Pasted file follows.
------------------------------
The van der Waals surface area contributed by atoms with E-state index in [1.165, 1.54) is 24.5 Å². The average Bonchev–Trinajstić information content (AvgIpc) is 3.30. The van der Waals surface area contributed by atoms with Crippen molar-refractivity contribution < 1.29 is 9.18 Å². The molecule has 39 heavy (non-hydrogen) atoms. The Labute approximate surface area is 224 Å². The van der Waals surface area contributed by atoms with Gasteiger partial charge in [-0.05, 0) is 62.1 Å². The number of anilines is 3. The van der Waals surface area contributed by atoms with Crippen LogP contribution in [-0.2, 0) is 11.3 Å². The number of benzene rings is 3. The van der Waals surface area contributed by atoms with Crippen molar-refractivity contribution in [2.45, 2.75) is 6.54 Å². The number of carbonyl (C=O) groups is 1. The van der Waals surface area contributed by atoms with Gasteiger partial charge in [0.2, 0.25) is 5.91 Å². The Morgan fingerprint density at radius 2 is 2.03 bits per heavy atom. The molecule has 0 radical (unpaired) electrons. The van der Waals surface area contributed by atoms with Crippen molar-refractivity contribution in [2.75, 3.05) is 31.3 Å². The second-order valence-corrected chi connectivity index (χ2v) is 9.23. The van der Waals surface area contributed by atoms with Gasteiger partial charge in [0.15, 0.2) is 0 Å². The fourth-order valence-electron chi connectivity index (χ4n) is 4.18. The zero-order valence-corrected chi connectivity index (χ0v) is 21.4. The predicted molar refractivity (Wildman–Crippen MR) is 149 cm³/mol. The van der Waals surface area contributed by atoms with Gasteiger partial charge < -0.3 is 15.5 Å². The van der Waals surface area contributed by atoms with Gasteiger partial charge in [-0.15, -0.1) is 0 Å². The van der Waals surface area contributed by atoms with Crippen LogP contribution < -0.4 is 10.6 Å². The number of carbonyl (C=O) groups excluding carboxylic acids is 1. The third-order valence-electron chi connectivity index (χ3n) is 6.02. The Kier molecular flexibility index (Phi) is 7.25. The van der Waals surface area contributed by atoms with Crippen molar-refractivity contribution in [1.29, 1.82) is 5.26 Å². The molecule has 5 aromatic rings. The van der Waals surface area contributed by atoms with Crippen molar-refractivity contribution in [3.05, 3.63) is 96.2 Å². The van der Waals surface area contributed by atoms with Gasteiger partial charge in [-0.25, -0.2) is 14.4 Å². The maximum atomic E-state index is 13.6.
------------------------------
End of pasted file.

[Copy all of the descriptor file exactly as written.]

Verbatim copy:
The van der Waals surface area contributed by atoms with E-state index in [1.165, 1.54) is 24.5 Å². The average Bonchev–Trinajstić information content (AvgIpc) is 3.30. The van der Waals surface area contributed by atoms with Crippen molar-refractivity contribution < 1.29 is 9.18 Å². The molecule has 39 heavy (non-hydrogen) atoms. The Labute approximate surface area is 224 Å². The van der Waals surface area contributed by atoms with Gasteiger partial charge in [-0.05, 0) is 62.1 Å². The number of anilines is 3. The van der Waals surface area contributed by atoms with Crippen LogP contribution in [-0.2, 0) is 11.3 Å². The number of benzene rings is 3. The van der Waals surface area contributed by atoms with Crippen molar-refractivity contribution in [2.45, 2.75) is 6.54 Å². The number of carbonyl (C=O) groups is 1. The van der Waals surface area contributed by atoms with Gasteiger partial charge in [0.2, 0.25) is 5.91 Å². The Morgan fingerprint density at radius 2 is 2.03 bits per heavy atom. The molecule has 0 radical (unpaired) electrons. The van der Waals surface area contributed by atoms with Crippen molar-refractivity contribution in [2.75, 3.05) is 31.3 Å². The second-order valence-corrected chi connectivity index (χ2v) is 9.23. The van der Waals surface area contributed by atoms with Gasteiger partial charge in [0.15, 0.2) is 0 Å². The fourth-order valence-electron chi connectivity index (χ4n) is 4.18. The zero-order valence-corrected chi connectivity index (χ0v) is 21.4. The predicted molar refractivity (Wildman–Crippen MR) is 149 cm³/mol. The van der Waals surface area contributed by atoms with Gasteiger partial charge < -0.3 is 15.5 Å². The van der Waals surface area contributed by atoms with Gasteiger partial charge in [-0.15, -0.1) is 0 Å². The van der Waals surface area contributed by atoms with Crippen LogP contribution < -0.4 is 10.6 Å². The number of carbonyl (C=O) groups excluding carboxylic acids is 1. The third-order valence-electron chi connectivity index (χ3n) is 6.02. The Kier molecular flexibility index (Phi) is 7.25. The van der Waals surface area contributed by atoms with Crippen molar-refractivity contribution in [1.29, 1.82) is 5.26 Å². The molecule has 5 aromatic rings. The van der Waals surface area contributed by atoms with Crippen molar-refractivity contribution in [3.05, 3.63) is 96.2 Å². The van der Waals surface area contributed by atoms with Gasteiger partial charge in [-0.25, -0.2) is 14.4 Å². The maximum atomic E-state index is 13.6.